What Durant brings to an NFL team

Due to his size (5’10”, 180 pounds), many teams will view Durant as a slot-only corner. So how does he feel he can hold up there against NFL receivers?

“I worked the slot a lot in practice — I feel good playing there. I feel like I can play any position in the secondary just because of my history — I can’t wait to show a team that.”

Durant’s persona makes you want to run through a wall. His belief in himself makes you believe in him and even yourself. On top of his unwavering confidence, an NFL franchise is getting a player willing to do it all.

“My biggest attribute I can bring to a team is knowing my role and just being a playmaker,” Durant continued. “I can be a playmaker on special teams. I can go in and be a long snapper if they ask me to. I just feel like whatever team takes a chance on me — they won’t regret it. I’m going to always carry that chip on my shoulder until I get that gold jacket. That’s the mentality that I’m going to bring to a team. Whoever drafts me, whoever gives me that opportunity to be a part of that roster — they won’t regret it.”

Opening doors for future HBCU NFL Draft prospects

HBCU football has come under the spotlight thanks to the likes of NFL Hall of Famers Deion Sanders (Jackson State) and Eddie George (Tennessee State) taking over head coaching duties at programs. But it’s the players who deserve the most recognition and can make the biggest difference — Durant wants to do just that.

“I feel like, you know, Darius Leonard, Javon Hargrave. All those guys before me. Joe Thomas, Antonio Hamilton, Alex Brown, Alex Taylor. All the guys that were in the NFL before me — they pretty much paved the way. And now that I’m actually getting this chance to go through the process that they went through, I feel like I’m opening not only doors for me, but for the guys back at South Carolina State and other HBCUs as well.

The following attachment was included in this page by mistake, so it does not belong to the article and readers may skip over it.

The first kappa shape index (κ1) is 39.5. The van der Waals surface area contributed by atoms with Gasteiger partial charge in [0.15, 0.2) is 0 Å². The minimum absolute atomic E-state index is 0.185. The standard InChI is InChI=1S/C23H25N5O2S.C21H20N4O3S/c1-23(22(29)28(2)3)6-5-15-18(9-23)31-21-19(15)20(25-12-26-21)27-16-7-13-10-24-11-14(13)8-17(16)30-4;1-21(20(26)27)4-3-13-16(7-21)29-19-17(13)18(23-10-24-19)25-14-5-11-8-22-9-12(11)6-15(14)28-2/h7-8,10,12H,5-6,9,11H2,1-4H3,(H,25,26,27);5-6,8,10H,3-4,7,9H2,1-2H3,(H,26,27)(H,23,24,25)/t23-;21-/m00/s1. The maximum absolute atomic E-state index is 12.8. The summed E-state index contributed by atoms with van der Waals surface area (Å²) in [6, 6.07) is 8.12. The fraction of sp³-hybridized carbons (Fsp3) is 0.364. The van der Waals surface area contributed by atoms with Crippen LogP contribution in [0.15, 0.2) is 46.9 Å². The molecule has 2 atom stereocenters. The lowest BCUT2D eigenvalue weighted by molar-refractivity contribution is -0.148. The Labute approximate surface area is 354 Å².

“It means a lot, getting the opportunity to showcase my skill at the East-West Shrine Bowl, at the NFL Combine. You know, just getting that spotlight, carrying the weight from the other guys in the NFL that went to HBCUs. Because just last year, no HBCU player was drafted. Me, Markquese Bell, Joshua Williams, all the other guys that went to HBCUs — I feel like this year we are changing it. It’s going to open up a lot of doors for the guys that are coming out in the next few years.”

A small-town player with big-time dreams

Durant already earned his undergraduate degree in physical activity management and is in the process of obtaining his Master’s in rehabilitation counseling/care. After football, he plans on opening his own training facility where he can help prospects prepare their minds and bodies for the dream of playing in the NFL. A dream Durant was told he wouldn’t reach. He reflected on his journey and what it means to his family.

“This journey has been a true blessing. Everything I prayed for, man. God opened up so many doors. He answered a lot of my prayers. You know, I said, I want to go to the NFL Combine. I said I’m going to be Defensive Player of the Year. And God has blessed me with it. And just seeing how my family reacted to my performance, all my accolades, and the things I’m accomplishing in life. They know that I’m living out my dream of being able to pursue the NFL.”

And like his cousins did for him, Durant wants to blaze a trail for his younger sister to learn from. “I want her to have the mentality that no matter what critics say, whether you’re too small, you’re not fast enough, strong enough. None of that matters. You can do anything you put your mind to.”

I don’t know when Durant will hear his name called. I don’t know which team will take him. But what I do know is that his story, mindset, and talent are worth banking on. And if I’m an NFL GM, I want the player that has the dog in him, not on him.